Canonical launched the Ubuntu Edge campaign on Indiegogo in search of $32 million for their dual-boot smartphone/PC combo. As of right now funding has slowed to a trickle after raising almost $3.5 million in the first 24 hours. The campaign currently has garnered around $7.5 million in pledges, which is an enormous amount of money but it is still a long way from a goal of $32 million.
Canonical has been experimenting with pricing of their reward tiers since the campaign launched. Originally preorders of the phone were offered for a one-day-only price of $600 which spurred success early. However, that price shot up by over $200 after that first day. Funding died down substantially.
Realizing that the current scheme was untenable, Canonical went back to the drawing board and came up with the pricing scheme that is currently in place. Prices are now tiered so there are a limited number of units at any given price. Once the $725 units sold out the phones then jumped to $775. Tiers above $775 seem to be incremented by $5, so that increase will taper off. (These tiers are subject to change.)
Confused yet? To be fair, there is no instruction book for how to raise $32 million on Indiegogo, but two things are crystal clear at this point. One is that there is interest in the Ubuntu Edge, and big interest at that. Two is that pricing has severely affected funding velocity, and it seems mostly for the worse.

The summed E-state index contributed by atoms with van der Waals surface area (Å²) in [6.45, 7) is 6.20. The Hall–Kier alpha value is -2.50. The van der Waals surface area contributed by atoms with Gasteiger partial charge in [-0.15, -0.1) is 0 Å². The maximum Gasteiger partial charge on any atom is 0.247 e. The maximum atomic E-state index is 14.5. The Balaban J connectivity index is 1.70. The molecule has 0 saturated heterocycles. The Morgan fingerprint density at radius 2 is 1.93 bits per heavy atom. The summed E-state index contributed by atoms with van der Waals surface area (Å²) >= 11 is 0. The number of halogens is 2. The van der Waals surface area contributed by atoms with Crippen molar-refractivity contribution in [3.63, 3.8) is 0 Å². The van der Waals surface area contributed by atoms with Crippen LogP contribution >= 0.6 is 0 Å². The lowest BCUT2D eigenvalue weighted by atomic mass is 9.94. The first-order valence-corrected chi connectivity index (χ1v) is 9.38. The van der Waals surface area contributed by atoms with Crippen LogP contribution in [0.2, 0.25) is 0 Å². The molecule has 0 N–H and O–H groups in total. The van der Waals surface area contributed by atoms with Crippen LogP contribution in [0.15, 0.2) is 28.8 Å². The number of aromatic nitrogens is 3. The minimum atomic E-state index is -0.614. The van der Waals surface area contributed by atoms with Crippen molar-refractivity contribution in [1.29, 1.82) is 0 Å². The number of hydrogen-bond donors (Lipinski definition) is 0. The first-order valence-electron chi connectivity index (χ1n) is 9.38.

So hindsight being 20/20, what should Canonical have done? The reality is that increases in price provide a disincentive to back the campaign over time, and that disincentive is especially strong when the loss felt by the backer is hundreds of dollars. If a backer backs right now they’ll spend $175 more on the phone than they would have just a week ago. That is a tough pill to swallow for anyone short of the rabid Ubuntu fan.
There are many cases where tiered pricing is extremely successful in crowdfunding, but perhaps in this case it isn’t sensible. Without a deeper view into the economics of the phone itself, I would venture to guess that at the $600 price point the Edge could be fully-funded. I have my doubts that the fervor of day one was fueled by a discount. The product really is innovative enough to drum up its own buzz.
Perhaps the higher pricing tiers are there to subsidize the early adopters. It is hard to say without a deeper view of the economics of the phone itself, but the featureset suggests that $600 may be a low figure for the device.
The end result? Canonical may be forced to close the campaign and start over if they hope to bring this enormously innovative phone to market.
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